Lipscomb University* | $185,563
Lipscomb University will use funds to increase its visibility among prospective veteran students and increase engagement of the school's veteran alumni. Lipscomb, which has a goal of doubling the number of veteran students it serves by 2021, will hold an annual veteran student orientation, provide enhanced academic support for veteran students, and provide faculty and staff with training on veteran-specific issues. The university will also enhance career services for veterans through career development training sessions and corporate partnerships focused on providing internships and jobs for veterans.
Maryville College* | $122,922
Maryville College will build on the work of its previous Veteran Reconnect grant by developing an individualized approach to monitoring specific steps to degree and career attainment for veterans. A new staff position, the Veteran Success Coordinator, will develop an individualized success plan for each veteran student to serve as a roadmap to academic progress, degree completion, and employment.
Middle Tennessee State University* | $185,463
Through Veteran Reconnect, Middle Tennessee State University will enhance the services offered to veteran students and their families through the Charlie and Hazel Daniels Veterans and Family Military Center. Specific initiatives include funding for a full-time transition manager to work with veteran students as they transition into the university, as well as travel for the position and the Center’s employer search agent. Additionally, the Center will hire a graduate assistant to focus on outreach to veterans on campus through communications and social media. Funds will also go to support students attending veteran-related conferences.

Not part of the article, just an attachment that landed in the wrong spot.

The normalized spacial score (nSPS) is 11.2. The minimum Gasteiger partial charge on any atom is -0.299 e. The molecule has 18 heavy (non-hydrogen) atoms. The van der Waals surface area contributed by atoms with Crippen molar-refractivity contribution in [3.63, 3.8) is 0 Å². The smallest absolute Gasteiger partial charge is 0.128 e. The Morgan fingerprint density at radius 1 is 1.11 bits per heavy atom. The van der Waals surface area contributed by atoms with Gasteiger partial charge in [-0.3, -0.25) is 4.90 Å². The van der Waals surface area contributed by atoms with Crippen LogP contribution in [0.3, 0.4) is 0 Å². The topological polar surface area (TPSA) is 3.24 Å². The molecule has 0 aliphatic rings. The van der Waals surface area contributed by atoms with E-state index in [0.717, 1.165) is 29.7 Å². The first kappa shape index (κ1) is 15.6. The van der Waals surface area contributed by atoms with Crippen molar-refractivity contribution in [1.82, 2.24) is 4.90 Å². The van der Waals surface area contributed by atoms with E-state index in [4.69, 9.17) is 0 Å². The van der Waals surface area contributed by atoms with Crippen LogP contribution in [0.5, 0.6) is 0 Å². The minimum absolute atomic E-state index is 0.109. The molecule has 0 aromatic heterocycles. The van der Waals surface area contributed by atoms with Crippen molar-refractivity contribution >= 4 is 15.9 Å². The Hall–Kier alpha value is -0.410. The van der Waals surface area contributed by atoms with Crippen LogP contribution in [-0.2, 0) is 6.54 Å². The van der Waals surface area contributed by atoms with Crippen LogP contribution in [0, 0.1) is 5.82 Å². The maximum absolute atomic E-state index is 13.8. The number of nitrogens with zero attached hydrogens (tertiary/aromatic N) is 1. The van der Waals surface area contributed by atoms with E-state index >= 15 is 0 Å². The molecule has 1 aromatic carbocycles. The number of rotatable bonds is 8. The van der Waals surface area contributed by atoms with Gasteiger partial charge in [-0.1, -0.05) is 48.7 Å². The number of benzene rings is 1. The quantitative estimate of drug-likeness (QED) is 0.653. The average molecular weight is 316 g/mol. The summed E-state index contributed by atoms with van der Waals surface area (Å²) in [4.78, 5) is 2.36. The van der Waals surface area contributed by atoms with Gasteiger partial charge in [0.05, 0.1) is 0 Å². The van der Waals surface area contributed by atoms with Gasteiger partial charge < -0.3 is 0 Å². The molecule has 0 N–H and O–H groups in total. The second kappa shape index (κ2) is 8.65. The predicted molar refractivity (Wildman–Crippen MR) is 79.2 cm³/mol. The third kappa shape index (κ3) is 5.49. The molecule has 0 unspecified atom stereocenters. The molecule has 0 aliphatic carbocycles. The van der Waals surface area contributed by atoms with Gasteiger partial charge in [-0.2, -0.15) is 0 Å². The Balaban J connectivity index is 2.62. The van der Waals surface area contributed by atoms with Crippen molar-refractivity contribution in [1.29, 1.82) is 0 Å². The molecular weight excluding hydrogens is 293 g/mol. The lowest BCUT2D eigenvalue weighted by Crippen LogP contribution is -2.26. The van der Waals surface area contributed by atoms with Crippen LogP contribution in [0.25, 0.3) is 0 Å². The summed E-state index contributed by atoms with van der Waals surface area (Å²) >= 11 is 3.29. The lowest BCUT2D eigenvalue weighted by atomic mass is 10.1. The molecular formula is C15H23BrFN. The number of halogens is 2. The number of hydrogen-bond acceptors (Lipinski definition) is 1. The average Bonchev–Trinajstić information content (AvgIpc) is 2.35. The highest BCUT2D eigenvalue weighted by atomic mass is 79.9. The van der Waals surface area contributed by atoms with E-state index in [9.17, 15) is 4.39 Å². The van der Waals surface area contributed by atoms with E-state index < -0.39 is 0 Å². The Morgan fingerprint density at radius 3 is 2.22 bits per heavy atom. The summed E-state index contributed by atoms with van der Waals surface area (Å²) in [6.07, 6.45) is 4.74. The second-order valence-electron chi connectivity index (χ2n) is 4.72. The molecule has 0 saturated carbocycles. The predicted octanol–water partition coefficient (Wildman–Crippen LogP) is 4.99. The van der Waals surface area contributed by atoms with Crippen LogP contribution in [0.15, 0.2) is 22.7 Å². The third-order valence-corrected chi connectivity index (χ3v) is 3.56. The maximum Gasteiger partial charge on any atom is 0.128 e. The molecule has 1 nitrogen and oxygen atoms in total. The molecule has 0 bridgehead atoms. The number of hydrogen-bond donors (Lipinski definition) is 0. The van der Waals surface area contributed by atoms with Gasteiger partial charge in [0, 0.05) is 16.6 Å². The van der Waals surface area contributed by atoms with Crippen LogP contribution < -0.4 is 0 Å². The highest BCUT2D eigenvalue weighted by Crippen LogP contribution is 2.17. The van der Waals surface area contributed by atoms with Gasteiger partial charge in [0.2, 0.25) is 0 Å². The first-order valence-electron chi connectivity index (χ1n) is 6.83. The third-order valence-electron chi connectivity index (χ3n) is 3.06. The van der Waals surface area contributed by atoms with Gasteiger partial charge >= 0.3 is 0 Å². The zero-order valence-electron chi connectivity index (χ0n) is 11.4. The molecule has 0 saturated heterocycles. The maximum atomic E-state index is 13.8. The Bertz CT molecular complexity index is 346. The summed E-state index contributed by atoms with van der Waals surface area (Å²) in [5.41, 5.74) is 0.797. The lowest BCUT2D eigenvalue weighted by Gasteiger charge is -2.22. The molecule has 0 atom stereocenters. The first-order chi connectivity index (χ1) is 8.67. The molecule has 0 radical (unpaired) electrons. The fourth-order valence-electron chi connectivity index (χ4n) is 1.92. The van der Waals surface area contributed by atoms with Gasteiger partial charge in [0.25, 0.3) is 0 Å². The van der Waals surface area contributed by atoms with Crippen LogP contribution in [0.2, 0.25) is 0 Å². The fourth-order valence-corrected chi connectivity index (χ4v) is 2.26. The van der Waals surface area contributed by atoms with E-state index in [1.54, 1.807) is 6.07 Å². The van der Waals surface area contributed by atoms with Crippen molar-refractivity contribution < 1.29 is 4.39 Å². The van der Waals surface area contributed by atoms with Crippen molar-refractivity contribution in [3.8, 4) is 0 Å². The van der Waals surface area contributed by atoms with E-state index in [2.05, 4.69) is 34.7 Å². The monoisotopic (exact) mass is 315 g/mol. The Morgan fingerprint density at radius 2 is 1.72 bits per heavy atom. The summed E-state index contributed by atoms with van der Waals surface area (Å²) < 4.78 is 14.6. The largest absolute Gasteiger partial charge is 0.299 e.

Tusculum College | $185,470
Tusculum College will use Veteran Reconnect funds to develop, create, and hire the position of Director of Veterans Affairs. In addition, the college will enhance the services of its Veteran Education Program by providing veterans with streamlined enrollment, promotion of student veteran resources, financial advisement, implementation of faculty and staff training to increase awareness of veterans' needs, and workforce partnerships.
University of Tennessee at Martin | $168,877
The University of Tennessee at Martin, using Veteran Reconnect funds, will develop an integrated approach to student services for veterans. The university will hire a Veterans Service Specialist and dedicate space on campus to develop a student veterans center. The grant will also assist in establishing a veterans success committee, developing an orientation designed specifically for new student veterans, and integrating prior learning assessment (PLA) to assist veterans in receiving credit for their prior military training.
The Tennessee Higher Education Commission was created in 1967 by the Tennessee General Assembly. The Commission develops, implements, and evaluates postsecondary education policies and programs in Tennessee while coordinating the state’s systems of higher education. There are nine public universities, two special purpose institutes, 13 community colleges, and 27 colleges of applied technology in Tennessee that educate nearly 250,000 students annually.